GWH staff practice rare emergency

Posted: October 23, 2017

Joined forces to take part in innovative simulation

Staff at the Great Western Hospital have joined forces to take part in an innovative simulation of a rare maternal emergency.

After weeks of careful preparation, staff from the Obstetrics, Anaesthetics and Midwifery teams gathered on Tuesday 17 October for their first multidisciplinary simulation outside of the classroom.
 
The two-hour simulation used state-of-the-art manikins on the ward rather than in the hospital's simulation suite, beginning in the Delivery Suite and moving to an operating theatre.
 
The simulation scenario centred on a woman with pre-eclampsia, a rare condition that affects up to six per cent of pregnant women. Between one and two per cent of these cases can be severe, with mums needing emergency treatment.
 
The scenario began with the Midwifery team treating a patient, posed by an actor, who portrayed a woman who was having her first child and was suffering from pre-eclampsia.
 
The anaesthetic and paediatric teams became involved as the scenario progressed, with the mother requiring an emergency operation to deliver the baby.
 
The mother's condition worsened and the teams had to use advanced resuscitation techniques before delivering the baby by caesarean section under a general anaesthetic.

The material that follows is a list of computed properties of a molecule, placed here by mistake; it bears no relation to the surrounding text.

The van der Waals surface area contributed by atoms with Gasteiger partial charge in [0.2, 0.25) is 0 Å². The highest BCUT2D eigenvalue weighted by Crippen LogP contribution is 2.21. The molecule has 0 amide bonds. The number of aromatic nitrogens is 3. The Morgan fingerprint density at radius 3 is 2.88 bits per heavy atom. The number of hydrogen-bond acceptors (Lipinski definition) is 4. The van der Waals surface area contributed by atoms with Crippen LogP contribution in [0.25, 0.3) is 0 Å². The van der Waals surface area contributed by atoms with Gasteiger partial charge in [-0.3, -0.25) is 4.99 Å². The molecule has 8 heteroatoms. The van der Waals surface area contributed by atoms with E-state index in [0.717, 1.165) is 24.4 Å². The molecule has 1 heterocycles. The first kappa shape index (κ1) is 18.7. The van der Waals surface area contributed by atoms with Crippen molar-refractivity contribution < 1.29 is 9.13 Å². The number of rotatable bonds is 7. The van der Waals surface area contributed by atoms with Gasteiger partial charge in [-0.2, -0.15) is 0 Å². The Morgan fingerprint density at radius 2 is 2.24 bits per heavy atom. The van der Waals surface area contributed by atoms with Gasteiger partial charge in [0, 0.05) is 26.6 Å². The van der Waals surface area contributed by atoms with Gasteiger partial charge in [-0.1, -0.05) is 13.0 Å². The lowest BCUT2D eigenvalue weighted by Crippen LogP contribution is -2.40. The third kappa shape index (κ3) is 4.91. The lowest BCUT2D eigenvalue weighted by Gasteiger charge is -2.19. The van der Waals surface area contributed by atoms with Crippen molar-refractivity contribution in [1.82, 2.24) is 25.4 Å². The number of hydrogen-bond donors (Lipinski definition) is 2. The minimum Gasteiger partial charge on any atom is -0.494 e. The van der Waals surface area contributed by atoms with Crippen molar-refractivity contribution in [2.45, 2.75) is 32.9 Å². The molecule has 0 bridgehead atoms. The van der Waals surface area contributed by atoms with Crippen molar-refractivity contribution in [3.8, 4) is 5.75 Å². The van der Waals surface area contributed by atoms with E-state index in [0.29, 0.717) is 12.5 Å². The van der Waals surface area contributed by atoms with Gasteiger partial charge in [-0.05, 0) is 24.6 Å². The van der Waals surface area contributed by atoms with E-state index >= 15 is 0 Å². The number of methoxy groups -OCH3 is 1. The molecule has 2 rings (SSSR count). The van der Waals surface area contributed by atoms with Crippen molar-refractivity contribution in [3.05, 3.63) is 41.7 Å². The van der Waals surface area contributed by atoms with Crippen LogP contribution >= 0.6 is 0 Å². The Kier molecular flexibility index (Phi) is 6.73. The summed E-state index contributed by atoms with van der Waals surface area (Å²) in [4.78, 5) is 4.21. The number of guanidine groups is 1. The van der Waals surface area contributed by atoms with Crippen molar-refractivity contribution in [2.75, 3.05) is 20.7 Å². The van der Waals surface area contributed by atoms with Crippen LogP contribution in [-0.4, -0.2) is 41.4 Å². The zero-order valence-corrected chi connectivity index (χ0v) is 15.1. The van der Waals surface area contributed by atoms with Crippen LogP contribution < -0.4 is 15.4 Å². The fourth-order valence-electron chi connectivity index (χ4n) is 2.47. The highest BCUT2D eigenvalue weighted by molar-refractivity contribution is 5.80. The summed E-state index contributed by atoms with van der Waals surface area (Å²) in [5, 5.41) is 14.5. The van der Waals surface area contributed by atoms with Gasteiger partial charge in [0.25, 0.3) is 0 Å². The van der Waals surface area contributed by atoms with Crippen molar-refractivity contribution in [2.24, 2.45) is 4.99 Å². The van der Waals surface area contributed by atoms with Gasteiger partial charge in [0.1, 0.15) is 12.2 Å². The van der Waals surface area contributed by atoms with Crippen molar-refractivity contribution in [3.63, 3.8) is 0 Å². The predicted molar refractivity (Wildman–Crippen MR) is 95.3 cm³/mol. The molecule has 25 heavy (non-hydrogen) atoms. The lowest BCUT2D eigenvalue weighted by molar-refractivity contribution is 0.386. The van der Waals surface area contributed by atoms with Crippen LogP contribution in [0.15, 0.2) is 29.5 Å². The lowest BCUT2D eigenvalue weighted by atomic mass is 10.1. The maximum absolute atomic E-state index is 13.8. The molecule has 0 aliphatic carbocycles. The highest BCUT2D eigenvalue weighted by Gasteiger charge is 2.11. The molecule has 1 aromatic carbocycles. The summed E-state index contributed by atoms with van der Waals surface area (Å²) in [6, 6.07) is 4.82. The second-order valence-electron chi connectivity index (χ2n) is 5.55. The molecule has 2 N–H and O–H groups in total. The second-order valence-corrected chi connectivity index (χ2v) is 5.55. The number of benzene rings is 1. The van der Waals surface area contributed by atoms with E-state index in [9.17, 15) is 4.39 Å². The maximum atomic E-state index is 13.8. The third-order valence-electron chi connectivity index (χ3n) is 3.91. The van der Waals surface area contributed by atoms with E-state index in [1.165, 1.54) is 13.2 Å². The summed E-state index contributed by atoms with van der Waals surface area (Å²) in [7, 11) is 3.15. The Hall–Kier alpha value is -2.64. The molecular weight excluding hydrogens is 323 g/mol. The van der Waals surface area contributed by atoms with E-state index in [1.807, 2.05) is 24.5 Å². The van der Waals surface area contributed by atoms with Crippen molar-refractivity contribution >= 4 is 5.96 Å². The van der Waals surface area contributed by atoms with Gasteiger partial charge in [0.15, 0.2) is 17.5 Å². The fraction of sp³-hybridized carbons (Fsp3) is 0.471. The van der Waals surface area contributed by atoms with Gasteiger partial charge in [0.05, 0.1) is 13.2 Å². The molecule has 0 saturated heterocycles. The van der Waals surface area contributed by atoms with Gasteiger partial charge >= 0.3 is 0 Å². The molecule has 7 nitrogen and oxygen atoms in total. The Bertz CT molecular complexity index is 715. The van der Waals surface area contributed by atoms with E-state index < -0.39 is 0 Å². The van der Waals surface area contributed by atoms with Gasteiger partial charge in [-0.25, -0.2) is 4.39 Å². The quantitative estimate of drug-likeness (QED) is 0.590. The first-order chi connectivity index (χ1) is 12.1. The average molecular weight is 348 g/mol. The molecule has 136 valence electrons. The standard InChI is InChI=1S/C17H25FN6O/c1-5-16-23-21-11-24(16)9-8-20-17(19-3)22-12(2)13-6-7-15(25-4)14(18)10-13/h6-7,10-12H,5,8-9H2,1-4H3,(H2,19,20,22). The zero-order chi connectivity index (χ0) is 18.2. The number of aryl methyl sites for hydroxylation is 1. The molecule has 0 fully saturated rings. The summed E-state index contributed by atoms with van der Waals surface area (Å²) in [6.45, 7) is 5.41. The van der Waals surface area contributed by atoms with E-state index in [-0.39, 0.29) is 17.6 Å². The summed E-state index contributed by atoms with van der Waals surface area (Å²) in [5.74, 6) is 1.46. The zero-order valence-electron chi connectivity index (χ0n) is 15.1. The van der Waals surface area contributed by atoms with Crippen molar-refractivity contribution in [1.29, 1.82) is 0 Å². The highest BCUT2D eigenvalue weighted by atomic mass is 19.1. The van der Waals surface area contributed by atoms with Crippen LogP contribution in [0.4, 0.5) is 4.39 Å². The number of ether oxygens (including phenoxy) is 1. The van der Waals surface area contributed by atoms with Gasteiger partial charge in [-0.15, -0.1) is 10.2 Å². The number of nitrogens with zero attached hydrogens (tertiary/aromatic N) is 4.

The simulated baby, who was premature, was then resuscitated by the neonatal team.
 
The exercise comes as the first of what is hoped to be an on-going program of simulations to test system responses to emergencies in the future, ensuring the greatest level of patient safety.
 
Dr Nicolas Suarez, Clinical Innovation and Anaesthetic Fellow at Great Western Hospital, said:"Multidisciplinary simulations like this are a more efficient way to change how the hospital responds as a unit.
 
"It was challenging - we had to work effectively like a Formula One team, as one unit.
 
"We will be relating the outcomes of the exercise to real-life incidents to see what has been improved and it will bridge the gap between knowledge and performance.
 
"It is ultimately about improving patient care and prioritising patient safety."

For more information about pre-eclampsia see the NHS choices website

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